Critical estimation of Ophüls soared during the late twentieth century; prior to that, the prevailing attitude was disparaging (or at best condescending), and the reasons for this now seem highly significant, reflecting far more on the limitations of the critics than of the films. The general consensus was that Ophüls' work had distinctive qualities (indeed, this would be difficult to deny), but was overly preoccupied with "style" (regarded as a kind of spurious, slightly decadent ornamentation) and given over to trivial or frivolous subjects quite alien to the "social" concerns considered to characterize "serious" cinema. In those days, the oppression of women within the patriarchal order was not identified as a "social concern"—especially within the overwhelmingly male-dominated field of film criticism. Two developments have contributed to the revaluation of Ophüls: the growth of auteur criticism in the 1960s and of feminist awareness, and I shall consider his work in relation to these phenomena.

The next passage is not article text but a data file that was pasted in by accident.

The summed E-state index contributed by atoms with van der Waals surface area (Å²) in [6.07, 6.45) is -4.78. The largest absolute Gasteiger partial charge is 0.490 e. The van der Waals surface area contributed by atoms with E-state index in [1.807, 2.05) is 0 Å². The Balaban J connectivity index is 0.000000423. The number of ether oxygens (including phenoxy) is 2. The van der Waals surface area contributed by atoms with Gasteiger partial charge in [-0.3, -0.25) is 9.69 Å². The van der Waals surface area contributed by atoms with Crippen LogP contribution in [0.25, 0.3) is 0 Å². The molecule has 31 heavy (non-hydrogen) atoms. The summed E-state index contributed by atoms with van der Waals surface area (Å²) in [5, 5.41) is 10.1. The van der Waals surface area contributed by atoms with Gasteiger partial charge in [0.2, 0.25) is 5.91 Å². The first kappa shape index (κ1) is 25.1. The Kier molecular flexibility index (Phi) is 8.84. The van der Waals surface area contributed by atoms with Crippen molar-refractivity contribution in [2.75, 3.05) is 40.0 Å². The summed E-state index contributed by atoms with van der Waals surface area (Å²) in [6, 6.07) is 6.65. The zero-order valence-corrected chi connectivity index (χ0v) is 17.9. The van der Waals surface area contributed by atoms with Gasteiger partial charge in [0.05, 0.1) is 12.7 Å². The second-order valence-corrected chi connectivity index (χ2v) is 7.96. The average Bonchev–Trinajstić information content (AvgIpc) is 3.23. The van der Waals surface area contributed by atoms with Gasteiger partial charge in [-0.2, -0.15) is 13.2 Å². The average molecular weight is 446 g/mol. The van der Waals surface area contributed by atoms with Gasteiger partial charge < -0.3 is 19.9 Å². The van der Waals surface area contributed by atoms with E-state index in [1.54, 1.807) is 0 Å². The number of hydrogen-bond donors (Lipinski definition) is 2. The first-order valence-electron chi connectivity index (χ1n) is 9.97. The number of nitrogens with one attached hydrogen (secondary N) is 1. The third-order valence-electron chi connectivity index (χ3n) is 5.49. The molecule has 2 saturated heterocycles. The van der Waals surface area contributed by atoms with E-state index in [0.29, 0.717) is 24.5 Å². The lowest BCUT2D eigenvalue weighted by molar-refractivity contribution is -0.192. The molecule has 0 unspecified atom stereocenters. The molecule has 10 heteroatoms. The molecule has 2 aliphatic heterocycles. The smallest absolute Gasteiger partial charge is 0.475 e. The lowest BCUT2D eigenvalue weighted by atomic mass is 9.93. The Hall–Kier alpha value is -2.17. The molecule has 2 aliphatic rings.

1. Ophüls and auteurism. One of the first aims of auteur criticism was to dethrone the "subject" as the prime guarantee of a film's quality, in favor of style, mise-en-scène , the discernible presence of a defined directorial "voice": in Andrew Sarris's terms, the "how" was given supremacy over the "what." "Subject," in fact, was effectively redefined as what the auteur's mise-en-scène created. Ophüls was a perfect rallying-point for such a reformulation of critical theory. For a start, he offered one of the most highly developed and unmistakable styles in world cinema, consistent through all changes of time and place (though inevitably modified in the last two Hollywood melodramas, Caught and The Reckless Moment ). Ophüls' works were marked by elaborate tracking-and-craning camera movements, ornate décor, the glitter of glass and mirrors, objects intervening in the foreground of the image between characters and camera. His style can be read in itself as implying a meaning, a metaphysic of entrapment in movement, time, and destiny. Further, this style could be seen as developing, steadily gaining in assurance and definition, through the various changes in cultural background and circumstances of production—from, say, Liebelei through Letter from an Unknown Woman to Madame de . . . Ophüls could be claimed (with partial justice) as a major creative artist whose personal vision transcended the most extreme changes of time and place.